Recycling wind turbine blades at Groningen’s Eemshaven

What to do with all the wind turbine blades that will be written off over the next few years? Recycling seemed almost impossible. Until now. On 17 February, parties signed an agreement in Eemshaven that marks the start of a closed supply chain, dismantling and recycling of wind turbine blades.

They are dumped, they are buried in mines, they cause problems. At the end of their working life, wind turbine blades, which are mainly made of composite materials and generate energy all over the world, pose a dilemma. Nothing seems to be done with them. The solution to this problem is now much closer, as various companies, educational institutions and organisations are joining forces to make recycling possible. This gives Eemshaven a world first.

Decom North is the name of the consortium, which is unique in its comprehensiveness. Together, the member companies form a complete value chain from dismantling to new product. They dismantle decommissioned wind turbines and transport the rotor blades to the recycling plant in or near Eemshaven. There, the blades are gradually reduced in size until only granules remain. These form the raw material for new products such as bank revetments, moulds, bridges, crane mats and much more.

This is a revolution that is urgently needed for the sake of nature, the environment and the climate. Within a few years, the hundreds of offshore wind turbines north of Eemshaven will be part of the integrated recycling system. A pilot plant near the terminal will then be operating at full capacity. The resulting raw materials will, among other things, replace hardwood, which will benefit the environment and the climate.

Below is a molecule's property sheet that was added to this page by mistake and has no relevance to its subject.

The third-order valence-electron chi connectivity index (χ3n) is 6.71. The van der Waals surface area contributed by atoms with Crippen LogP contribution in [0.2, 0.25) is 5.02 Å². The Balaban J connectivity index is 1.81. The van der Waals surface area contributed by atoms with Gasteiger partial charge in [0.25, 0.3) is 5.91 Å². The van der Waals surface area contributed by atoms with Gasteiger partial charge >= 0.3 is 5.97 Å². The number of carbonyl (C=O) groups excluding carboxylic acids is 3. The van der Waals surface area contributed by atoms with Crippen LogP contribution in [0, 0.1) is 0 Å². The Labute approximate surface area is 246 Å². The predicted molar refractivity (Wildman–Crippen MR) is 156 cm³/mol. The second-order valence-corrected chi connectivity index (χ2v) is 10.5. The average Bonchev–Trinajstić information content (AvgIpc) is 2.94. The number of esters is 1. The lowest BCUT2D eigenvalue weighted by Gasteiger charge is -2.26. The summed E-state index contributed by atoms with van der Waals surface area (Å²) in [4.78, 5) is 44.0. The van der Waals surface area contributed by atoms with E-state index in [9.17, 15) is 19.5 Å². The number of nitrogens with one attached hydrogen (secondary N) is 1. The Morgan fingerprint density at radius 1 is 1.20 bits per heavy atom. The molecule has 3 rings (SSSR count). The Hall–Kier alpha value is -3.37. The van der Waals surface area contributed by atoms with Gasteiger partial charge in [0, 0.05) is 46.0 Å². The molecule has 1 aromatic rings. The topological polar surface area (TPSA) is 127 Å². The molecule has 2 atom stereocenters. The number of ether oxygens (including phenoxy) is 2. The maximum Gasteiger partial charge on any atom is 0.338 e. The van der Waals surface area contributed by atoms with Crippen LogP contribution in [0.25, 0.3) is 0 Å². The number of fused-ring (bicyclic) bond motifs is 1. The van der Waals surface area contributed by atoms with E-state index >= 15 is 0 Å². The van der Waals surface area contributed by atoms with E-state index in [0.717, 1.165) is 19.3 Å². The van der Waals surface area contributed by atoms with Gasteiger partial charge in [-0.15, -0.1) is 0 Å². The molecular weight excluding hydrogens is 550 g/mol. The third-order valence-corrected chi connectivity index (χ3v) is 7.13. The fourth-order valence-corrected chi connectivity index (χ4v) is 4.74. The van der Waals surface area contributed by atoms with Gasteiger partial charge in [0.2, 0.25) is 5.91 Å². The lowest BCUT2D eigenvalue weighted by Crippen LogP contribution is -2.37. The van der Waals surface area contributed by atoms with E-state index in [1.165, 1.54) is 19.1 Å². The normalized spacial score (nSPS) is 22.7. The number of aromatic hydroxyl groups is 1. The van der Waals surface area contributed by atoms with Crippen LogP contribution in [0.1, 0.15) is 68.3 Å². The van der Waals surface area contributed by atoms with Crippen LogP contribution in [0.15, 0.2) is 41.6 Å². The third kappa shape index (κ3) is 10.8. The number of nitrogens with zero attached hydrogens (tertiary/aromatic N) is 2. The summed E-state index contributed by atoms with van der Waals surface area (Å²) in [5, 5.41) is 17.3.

Until then, the consortium is turning to Neocomp in Bremen. Neocomp processes the glass fibres and synthetic resin from cut rotor blades into cement. The one-stop-shop system for the disposal of discarded rotor blades is already being put into practice. The streams from land and sea will soon meet in Eemshaven, where rotor blades can also be repaired.

The parties involved, including Chemport Europe, agree on the point on the horizon: old wind turbine blades must be recycled into new wind turbine blades. To make this happen as soon as possible, the pilot plant has plenty of space for researchers and students as part of the ‘Kennisproject Hoogwaardige Toepassingen’. They are also investigating whether other types of material can be processed in the same way.

HorYzon and Hogeschool Windesheim drew up the business case, in which Chemport Europe, Groningen Seaports and the Offshore Wind Innovation Centre play an important role, as do the companies Buss Terminal, Mammoet, Lubbers Transport, DHSS Eemshaven, Bek & Verburg, Nehlsen metal recycling, CRC Industries, SCS Logistics/Shipco Transport and Nedcam Solutions.

This article first appeared on Groningen Seaports News on February 14, 2022

Image: Decom



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